Football Federation Australia (FFA) declared its intention to bid for the women’s global showpiece a month ago, but its failed bid for the 2022 men’s tournament has come under renewed scrutiny since the arrests of more than a dozen football and media executives for corruption.
“In the current volatile environment, FFA can give no consideration to bidding for any FIFA tournament,” the FFA said in a statement on Tuesday.
“FFA has made it clear that major reform is needed. FIFA’s problems are deep-rooted and tangled in a culture that has developed over decades.
“Until such time that the existing governance model is overhauled, it’s hard to imagine the circumstances in which FFA would put Australia forward as a bidding nation.”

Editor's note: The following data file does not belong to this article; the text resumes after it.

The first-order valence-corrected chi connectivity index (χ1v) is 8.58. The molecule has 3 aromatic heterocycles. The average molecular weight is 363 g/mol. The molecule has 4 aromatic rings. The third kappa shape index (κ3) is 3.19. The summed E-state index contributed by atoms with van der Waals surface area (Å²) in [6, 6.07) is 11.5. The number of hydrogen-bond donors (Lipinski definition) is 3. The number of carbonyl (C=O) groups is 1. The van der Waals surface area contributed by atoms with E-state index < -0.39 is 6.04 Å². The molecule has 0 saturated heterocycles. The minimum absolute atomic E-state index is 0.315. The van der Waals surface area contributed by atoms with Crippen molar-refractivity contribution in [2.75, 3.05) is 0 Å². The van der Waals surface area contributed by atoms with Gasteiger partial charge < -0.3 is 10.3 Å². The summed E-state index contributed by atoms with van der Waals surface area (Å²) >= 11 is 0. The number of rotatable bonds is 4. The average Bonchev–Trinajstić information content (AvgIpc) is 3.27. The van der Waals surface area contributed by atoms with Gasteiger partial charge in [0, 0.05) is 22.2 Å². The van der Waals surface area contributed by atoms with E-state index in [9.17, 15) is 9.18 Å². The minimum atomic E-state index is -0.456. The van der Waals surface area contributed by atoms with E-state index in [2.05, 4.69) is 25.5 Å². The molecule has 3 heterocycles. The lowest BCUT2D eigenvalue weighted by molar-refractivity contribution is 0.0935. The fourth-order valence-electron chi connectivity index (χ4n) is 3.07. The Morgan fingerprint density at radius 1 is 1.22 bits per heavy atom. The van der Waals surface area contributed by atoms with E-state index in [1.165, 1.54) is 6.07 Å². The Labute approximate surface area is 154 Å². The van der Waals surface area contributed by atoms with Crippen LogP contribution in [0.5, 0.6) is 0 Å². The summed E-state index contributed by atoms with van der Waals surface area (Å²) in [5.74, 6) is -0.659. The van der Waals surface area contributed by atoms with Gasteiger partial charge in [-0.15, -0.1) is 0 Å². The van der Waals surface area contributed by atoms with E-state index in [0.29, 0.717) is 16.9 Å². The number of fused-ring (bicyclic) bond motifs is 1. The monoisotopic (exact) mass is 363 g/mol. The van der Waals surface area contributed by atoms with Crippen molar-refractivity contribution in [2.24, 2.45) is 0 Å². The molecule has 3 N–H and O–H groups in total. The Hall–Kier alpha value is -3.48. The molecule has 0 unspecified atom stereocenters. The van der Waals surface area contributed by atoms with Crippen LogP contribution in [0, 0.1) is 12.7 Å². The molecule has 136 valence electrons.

The FFA declined to provide further comment when contacted by Reuters.
Australia successfully bid for and hosted the Asian Cup in January but garnered just one vote for the 2022 World Cup which was controversially awarded to Qatar, a tiny Middle Eastern country with scorching hot summers and no tradition of football.
The bidding process for 2022 is among a number of World Cups under investigation by U.S. and Swiss authorities for bribery allegations.
National police are probing Australia’s 2022 bid which was criticised by FIFA’s own ethics committee last year in a summary of a major investigation into all bidders for the tournament and the 2018 finals awarded to Russia.
Local lawmaker Nick Xenophon has also called for a parliamentary inquiry into Australia’s bid.
FFA president Frank Lowy has been under pressure from local media to step down until Australia’s bid is cleared but insists the country’s bid was clean.
Australia’s sports minister Sussan Ley said last week the government could not consider committing public money toward any future bid overseen by FIFA until major reform of the governance of global football.
(Editing by Greg Stutchbury)